When you tell a child "You’re so smart," you’re unwittingly encouraging a fixed mindset.
The basics of social behavior come from the brain’s emotional system, which is an important contributor to empathy and morality from infancy through adulthood. Babies often cry when they hear another baby crying, because knowing that another person is unhappy makes them feel bad.
Does knowing that sweets are dulces in Spanish help a child learn to resist a tasty treat? It may indeed, as people who learn two languages gain cognitive advantages that extend well beyond the ability to communicate with others.
Children whose parents were responsive at 18 months of age show more extended and imaginative play at four years, while children whose parents were directive spend more time in the immature pattern of merely touching or looking at toys.
As any parent of a distractible seven-year-old knows, the neural circuits involved in self-control are some of the latest-developing parts of the brain. This important set of abilities is worth the wait, though—as well as some parental effort. Parents can accelerate the development of self-control by encouraging their children to pursue goals that are challenging but not impossible, a moving target that depends on the child’s age and individual abilities.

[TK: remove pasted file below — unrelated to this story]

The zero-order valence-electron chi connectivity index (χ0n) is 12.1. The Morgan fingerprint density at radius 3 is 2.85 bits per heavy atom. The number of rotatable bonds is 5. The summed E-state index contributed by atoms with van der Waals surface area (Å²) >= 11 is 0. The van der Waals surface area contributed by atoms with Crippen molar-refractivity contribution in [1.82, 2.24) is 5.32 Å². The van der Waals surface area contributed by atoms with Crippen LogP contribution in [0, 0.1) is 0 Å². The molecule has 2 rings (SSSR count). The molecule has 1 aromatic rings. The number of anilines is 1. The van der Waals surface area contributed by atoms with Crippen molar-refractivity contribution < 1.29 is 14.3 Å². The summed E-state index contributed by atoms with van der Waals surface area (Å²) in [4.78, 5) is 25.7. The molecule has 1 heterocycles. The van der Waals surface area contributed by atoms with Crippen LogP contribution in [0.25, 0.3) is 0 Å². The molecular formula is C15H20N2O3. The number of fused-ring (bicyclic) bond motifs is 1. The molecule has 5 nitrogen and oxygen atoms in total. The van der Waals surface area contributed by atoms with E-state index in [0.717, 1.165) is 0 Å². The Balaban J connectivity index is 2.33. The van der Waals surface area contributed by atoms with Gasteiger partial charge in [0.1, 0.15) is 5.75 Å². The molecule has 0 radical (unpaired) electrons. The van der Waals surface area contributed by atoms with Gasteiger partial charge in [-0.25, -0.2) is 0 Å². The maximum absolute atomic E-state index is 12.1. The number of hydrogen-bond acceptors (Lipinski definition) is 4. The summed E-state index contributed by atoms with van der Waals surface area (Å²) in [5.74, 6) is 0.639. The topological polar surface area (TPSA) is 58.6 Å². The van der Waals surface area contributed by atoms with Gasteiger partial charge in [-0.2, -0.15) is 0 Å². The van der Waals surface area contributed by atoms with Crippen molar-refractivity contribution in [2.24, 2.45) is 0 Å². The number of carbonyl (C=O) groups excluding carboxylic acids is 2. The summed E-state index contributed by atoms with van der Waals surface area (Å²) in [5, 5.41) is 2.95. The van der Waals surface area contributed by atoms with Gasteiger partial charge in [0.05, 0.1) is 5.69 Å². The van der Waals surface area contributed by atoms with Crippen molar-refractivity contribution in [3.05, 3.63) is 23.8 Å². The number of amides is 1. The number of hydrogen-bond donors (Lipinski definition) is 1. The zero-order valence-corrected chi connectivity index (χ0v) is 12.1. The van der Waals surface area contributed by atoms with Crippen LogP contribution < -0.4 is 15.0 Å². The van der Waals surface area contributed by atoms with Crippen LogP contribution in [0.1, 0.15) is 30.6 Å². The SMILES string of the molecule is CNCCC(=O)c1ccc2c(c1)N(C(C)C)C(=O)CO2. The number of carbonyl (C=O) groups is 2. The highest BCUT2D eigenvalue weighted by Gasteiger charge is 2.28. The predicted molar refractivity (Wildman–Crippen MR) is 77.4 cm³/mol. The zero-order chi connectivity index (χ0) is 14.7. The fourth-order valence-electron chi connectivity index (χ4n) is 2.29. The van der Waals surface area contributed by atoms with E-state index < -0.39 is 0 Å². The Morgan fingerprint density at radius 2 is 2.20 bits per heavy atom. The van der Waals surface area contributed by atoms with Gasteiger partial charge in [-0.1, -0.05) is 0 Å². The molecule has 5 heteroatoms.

Want your child to be successful? Help her build self-control. Most middle-class children already receive enough cognitive stimulation to develop intelligence close to its full potential. In contrast, many children have room to increase their self-control.
Sandra Aamodt, Ph.D., is a freelance science writer. From May 2003 to April 2008, she was the editor in chief of Nature Neuroscience, the leading scientific journal in the field of brain research. Before becoming an editor, she did her graduate work at the University of Rochester and was a postdoctoral researcher in neuroscience at Yale University. She lives in northern California with her husband, a professor of neuroscience.